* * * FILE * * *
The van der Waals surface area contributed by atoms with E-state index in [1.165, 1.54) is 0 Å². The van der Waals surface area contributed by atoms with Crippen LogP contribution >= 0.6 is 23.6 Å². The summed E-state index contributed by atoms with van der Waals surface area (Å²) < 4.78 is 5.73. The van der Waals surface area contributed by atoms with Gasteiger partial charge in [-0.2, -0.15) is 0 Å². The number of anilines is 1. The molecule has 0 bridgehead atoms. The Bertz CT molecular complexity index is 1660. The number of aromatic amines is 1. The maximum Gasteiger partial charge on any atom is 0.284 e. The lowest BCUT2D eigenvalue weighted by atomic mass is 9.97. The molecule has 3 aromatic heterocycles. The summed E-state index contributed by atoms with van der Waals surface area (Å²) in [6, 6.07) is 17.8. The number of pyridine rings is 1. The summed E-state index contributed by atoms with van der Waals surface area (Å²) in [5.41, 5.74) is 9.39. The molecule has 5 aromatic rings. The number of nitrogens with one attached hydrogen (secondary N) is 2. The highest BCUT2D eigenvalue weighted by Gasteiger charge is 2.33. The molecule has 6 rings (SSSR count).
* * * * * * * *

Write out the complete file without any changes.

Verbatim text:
The van der Waals surface area contributed by atoms with E-state index in [1.165, 1.54) is 0 Å². The van der Waals surface area contributed by atoms with Crippen LogP contribution >= 0.6 is 23.6 Å². The summed E-state index contributed by atoms with van der Waals surface area (Å²) < 4.78 is 5.73. The van der Waals surface area contributed by atoms with Gasteiger partial charge in [-0.2, -0.15) is 0 Å². The number of anilines is 1. The molecule has 0 bridgehead atoms. The Bertz CT molecular complexity index is 1660. The number of aromatic amines is 1. The maximum Gasteiger partial charge on any atom is 0.284 e. The lowest BCUT2D eigenvalue weighted by atomic mass is 9.97. The molecule has 3 aromatic heterocycles. The summed E-state index contributed by atoms with van der Waals surface area (Å²) in [6, 6.07) is 17.8. The number of pyridine rings is 1. The summed E-state index contributed by atoms with van der Waals surface area (Å²) in [5.41, 5.74) is 9.39. The molecule has 5 aromatic rings. The number of nitrogens with one attached hydrogen (secondary N) is 2. The highest BCUT2D eigenvalue weighted by Gasteiger charge is 2.33. The molecule has 6 rings (SSSR count).